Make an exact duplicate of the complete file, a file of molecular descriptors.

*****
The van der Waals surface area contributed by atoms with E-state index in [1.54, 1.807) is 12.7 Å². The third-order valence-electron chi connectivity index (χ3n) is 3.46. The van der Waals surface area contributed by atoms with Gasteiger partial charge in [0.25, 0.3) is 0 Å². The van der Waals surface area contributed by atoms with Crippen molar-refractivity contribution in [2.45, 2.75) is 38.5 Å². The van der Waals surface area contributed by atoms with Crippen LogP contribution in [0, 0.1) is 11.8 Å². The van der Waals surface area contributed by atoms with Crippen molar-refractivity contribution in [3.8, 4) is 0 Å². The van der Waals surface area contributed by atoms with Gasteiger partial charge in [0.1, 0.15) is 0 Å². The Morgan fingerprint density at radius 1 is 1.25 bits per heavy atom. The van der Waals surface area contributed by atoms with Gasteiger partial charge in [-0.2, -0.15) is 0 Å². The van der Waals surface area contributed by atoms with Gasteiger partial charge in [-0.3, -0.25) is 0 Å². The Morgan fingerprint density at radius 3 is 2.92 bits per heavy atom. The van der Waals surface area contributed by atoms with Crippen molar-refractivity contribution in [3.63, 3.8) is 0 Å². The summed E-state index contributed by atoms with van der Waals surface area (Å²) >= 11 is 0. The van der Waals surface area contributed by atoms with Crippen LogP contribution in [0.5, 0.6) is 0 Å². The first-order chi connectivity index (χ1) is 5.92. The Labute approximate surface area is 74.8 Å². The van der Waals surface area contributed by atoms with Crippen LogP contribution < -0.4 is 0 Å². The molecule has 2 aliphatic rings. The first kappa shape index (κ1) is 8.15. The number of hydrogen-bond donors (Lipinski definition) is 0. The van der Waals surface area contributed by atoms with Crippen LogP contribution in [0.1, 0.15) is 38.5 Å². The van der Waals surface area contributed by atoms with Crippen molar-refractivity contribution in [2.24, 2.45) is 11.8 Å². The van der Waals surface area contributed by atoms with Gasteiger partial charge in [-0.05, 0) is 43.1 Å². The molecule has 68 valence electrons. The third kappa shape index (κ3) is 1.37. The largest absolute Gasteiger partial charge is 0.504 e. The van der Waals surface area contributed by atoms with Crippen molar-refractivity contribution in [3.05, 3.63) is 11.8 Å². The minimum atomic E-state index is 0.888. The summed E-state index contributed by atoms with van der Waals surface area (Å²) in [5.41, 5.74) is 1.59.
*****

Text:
The van der Waals surface area contributed by atoms with E-state index in [1.54, 1.807) is 12.7 Å². The third-order valence-electron chi connectivity index (χ3n) is 3.46. The van der Waals surface area contributed by atoms with Gasteiger partial charge in [0.25, 0.3) is 0 Å². The van der Waals surface area contributed by atoms with Crippen molar-refractivity contribution in [2.45, 2.75) is 38.5 Å². The van der Waals surface area contributed by atoms with Crippen LogP contribution in [0, 0.1) is 11.8 Å². The van der Waals surface area contributed by atoms with Crippen molar-refractivity contribution in [3.8, 4) is 0 Å². The van der Waals surface area contributed by atoms with Gasteiger partial charge in [0.1, 0.15) is 0 Å². The Morgan fingerprint density at radius 1 is 1.25 bits per heavy atom. The van der Waals surface area contributed by atoms with Gasteiger partial charge in [-0.2, -0.15) is 0 Å². The van der Waals surface area contributed by atoms with Gasteiger partial charge in [-0.3, -0.25) is 0 Å². The Morgan fingerprint density at radius 3 is 2.92 bits per heavy atom. The van der Waals surface area contributed by atoms with Crippen molar-refractivity contribution in [3.63, 3.8) is 0 Å². The summed E-state index contributed by atoms with van der Waals surface area (Å²) >= 11 is 0. The van der Waals surface area contributed by atoms with Crippen LogP contribution in [0.5, 0.6) is 0 Å². The first-order chi connectivity index (χ1) is 5.92. The Labute approximate surface area is 74.8 Å². The van der Waals surface area contributed by atoms with Crippen LogP contribution < -0.4 is 0 Å². The molecule has 2 aliphatic rings. The first kappa shape index (κ1) is 8.15. The number of hydrogen-bond donors (Lipinski definition) is 0. The van der Waals surface area contributed by atoms with Crippen LogP contribution in [0.1, 0.15) is 38.5 Å². The van der Waals surface area contributed by atoms with Crippen molar-refractivity contribution in [2.24, 2.45) is 11.8 Å². The van der Waals surface area contributed by atoms with Gasteiger partial charge in [-0.05, 0) is 43.1 Å². The molecule has 68 valence electrons. The third kappa shape index (κ3) is 1.37. The largest absolute Gasteiger partial charge is 0.504 e. The van der Waals surface area contributed by atoms with Crippen molar-refractivity contribution in [3.05, 3.63) is 11.8 Å². The minimum atomic E-state index is 0.888. The summed E-state index contributed by atoms with van der Waals surface area (Å²) in [5.41, 5.74) is 1.59.